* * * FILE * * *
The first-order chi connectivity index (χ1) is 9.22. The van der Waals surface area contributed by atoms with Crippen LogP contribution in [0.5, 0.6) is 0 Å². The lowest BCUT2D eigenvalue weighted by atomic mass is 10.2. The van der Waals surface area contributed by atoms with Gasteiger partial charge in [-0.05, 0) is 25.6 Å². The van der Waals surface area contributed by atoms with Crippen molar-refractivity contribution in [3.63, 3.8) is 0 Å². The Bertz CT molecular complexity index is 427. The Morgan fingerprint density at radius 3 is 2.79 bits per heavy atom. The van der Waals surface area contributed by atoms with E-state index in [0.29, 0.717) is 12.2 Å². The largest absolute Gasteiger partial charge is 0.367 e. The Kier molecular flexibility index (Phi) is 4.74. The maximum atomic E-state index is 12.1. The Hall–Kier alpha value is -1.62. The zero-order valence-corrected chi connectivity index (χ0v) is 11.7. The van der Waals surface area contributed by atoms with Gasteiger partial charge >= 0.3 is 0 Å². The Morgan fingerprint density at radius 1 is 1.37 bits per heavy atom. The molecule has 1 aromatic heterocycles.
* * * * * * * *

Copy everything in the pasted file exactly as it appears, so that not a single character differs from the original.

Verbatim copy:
The first-order chi connectivity index (χ1) is 9.22. The van der Waals surface area contributed by atoms with Crippen LogP contribution in [0.5, 0.6) is 0 Å². The lowest BCUT2D eigenvalue weighted by atomic mass is 10.2. The van der Waals surface area contributed by atoms with Gasteiger partial charge in [-0.05, 0) is 25.6 Å². The van der Waals surface area contributed by atoms with Crippen molar-refractivity contribution in [3.63, 3.8) is 0 Å². The Bertz CT molecular complexity index is 427. The Morgan fingerprint density at radius 3 is 2.79 bits per heavy atom. The van der Waals surface area contributed by atoms with E-state index in [0.29, 0.717) is 12.2 Å². The largest absolute Gasteiger partial charge is 0.367 e. The Kier molecular flexibility index (Phi) is 4.74. The maximum atomic E-state index is 12.1. The Hall–Kier alpha value is -1.62. The zero-order valence-corrected chi connectivity index (χ0v) is 11.7. The van der Waals surface area contributed by atoms with Gasteiger partial charge >= 0.3 is 0 Å². The Morgan fingerprint density at radius 1 is 1.37 bits per heavy atom. The molecule has 1 aromatic heterocycles.